submitters +1ing their own packages
vondruch at redhat.com
Fri Sep 9 10:22:12 UTC 2011
Sorry, you are mixing two things:
1) One is testing environment and it can be probably well defined,
2) The other thing is maintainer mindset. You can try to convince
yourself to take a different look but I doubt it will work. It reminds
me like if you do patch review of your patches, which doesn't make
sense. You, as a developer, are not able to spot weak points. And it is
expected that every developer delivers well tested and well behaving
code from his side (i.e. automatic +1 karma from his side). If there is
not enough karma for his package to bring it into the stable, then there
is probably time to ask somebody (probably on fedora-devel), to test
BTW no policy can stop some "evil maintainer" who will create other
Fedora accounts and give karma to his packages under different
identities. You can even add karma without Fedora identity, but I am not
sure if that counts.
Dne 9.9.2011 10:13, Nils Philippsen napsal(a):
> On Thu, 2011-09-08 at 13:16 -0400, Josh Boyer wrote:
>> I don't think a maintainer can realistically replace wide-spread user
>> based testing in a variety of environments.
> I didn't argue that this would be the case, but rather that persons who
> are developers/package maintainers can also wear a tester's hat as long
> as they can keep these roles separate.
>> In light of that, we can
>> either accept a maintainer +1 as "I tested this as I would use it and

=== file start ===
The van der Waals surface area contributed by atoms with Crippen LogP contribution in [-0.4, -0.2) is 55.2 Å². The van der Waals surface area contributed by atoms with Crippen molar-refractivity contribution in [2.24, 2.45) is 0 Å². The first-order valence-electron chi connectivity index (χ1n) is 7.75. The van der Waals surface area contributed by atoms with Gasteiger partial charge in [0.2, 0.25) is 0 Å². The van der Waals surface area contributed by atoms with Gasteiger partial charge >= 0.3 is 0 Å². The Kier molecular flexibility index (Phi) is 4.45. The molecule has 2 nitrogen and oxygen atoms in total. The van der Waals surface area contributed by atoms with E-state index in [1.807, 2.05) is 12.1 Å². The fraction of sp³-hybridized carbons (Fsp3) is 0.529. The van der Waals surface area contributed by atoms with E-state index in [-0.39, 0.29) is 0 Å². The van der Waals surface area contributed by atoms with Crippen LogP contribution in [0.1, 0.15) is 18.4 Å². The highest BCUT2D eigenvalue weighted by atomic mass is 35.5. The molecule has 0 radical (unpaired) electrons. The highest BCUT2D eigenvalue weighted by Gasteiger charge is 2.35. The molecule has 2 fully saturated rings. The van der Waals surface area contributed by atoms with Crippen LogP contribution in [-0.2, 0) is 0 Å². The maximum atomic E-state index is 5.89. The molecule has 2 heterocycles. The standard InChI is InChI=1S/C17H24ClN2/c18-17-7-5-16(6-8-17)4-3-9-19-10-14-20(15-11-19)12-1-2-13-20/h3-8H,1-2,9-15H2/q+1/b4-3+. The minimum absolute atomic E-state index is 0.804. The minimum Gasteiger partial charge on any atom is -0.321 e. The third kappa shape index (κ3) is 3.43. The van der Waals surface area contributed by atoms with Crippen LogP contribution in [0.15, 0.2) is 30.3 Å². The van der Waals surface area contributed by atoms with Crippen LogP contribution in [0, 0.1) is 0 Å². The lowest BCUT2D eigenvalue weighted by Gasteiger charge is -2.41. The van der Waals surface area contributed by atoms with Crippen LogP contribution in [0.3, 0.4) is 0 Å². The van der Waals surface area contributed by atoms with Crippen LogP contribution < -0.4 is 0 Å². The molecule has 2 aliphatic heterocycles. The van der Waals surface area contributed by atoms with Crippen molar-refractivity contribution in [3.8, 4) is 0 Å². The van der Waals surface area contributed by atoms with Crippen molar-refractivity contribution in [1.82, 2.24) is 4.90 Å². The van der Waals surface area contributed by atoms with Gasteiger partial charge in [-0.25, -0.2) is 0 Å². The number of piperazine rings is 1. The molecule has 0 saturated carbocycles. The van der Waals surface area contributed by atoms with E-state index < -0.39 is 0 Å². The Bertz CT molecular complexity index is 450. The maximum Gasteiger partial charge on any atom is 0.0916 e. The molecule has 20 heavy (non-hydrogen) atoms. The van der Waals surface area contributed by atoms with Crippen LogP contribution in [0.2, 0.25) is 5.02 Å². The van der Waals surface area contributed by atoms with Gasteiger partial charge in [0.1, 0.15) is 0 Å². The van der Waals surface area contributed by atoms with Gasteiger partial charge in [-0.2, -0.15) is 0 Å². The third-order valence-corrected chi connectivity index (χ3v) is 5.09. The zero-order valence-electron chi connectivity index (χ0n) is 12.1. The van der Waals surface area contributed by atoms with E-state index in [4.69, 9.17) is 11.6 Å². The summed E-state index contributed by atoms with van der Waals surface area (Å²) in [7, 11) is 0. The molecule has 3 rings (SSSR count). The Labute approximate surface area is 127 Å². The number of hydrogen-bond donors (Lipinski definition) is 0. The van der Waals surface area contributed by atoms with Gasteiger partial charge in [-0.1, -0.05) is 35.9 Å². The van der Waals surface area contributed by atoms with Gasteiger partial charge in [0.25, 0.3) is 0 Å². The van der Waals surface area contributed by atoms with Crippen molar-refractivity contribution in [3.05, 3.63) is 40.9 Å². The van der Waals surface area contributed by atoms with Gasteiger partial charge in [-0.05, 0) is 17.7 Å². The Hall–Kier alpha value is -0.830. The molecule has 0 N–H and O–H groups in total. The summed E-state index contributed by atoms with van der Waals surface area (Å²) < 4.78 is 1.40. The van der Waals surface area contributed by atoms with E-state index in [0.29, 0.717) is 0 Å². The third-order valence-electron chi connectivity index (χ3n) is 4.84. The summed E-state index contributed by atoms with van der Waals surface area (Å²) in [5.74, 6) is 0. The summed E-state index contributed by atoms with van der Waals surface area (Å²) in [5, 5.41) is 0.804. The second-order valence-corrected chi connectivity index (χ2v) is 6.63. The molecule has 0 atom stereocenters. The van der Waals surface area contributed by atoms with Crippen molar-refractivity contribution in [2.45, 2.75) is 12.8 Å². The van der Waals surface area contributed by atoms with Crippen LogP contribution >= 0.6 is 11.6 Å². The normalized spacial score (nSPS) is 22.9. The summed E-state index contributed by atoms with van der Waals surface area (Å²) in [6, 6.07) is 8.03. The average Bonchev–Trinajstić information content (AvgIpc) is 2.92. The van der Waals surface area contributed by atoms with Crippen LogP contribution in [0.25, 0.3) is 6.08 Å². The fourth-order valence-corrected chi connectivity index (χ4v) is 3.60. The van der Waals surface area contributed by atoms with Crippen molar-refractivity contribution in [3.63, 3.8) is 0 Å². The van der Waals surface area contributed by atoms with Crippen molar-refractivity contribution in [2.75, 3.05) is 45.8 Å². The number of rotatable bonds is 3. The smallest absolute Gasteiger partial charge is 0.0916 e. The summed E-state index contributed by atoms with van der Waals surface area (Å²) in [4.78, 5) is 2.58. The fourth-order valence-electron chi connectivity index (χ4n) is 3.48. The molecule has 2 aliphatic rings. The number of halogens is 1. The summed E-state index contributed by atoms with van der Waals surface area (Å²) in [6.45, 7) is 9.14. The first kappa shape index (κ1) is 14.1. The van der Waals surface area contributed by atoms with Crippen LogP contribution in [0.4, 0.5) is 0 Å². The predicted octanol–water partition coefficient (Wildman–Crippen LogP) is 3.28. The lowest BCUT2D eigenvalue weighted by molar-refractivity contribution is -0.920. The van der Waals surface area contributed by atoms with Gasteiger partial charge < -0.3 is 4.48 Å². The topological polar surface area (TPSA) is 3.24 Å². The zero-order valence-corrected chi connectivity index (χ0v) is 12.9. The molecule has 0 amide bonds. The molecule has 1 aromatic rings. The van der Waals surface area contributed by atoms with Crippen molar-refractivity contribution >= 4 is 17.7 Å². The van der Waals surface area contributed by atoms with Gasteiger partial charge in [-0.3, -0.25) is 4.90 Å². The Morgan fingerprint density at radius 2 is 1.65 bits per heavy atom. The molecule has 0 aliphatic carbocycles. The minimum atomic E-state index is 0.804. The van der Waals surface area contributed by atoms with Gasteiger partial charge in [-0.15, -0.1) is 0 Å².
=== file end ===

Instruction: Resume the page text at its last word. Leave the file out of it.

>> it worked" (which should be implied by them submitting the update
>> already anyway), or we can disallow it as the policy says.
> No, implicitly assuming that the final package was tested just because a
> maintainer submitted it is wrong in my eyes. To me, a maintainer
> submitting an update simply means "I've built (a) new package(s) which
> should fix these problems, now it/they can be tested." It shouldn't make
> a shred of difference if a person testing an update package is a
> maintainer or not in this process.
>> I don't think adding more definitions or steps to the existing policy
>> is really going to improve anything.
> Yet making a special case of testing by a maintainer makes the process
> more complicated. The policy regarding testing done by maintainers
> shouldn't be longer than one or two paragraphs and be summed up in "keep
> development and testing separate, ensure that your testing environment
> isn't negatively affected by your developing."
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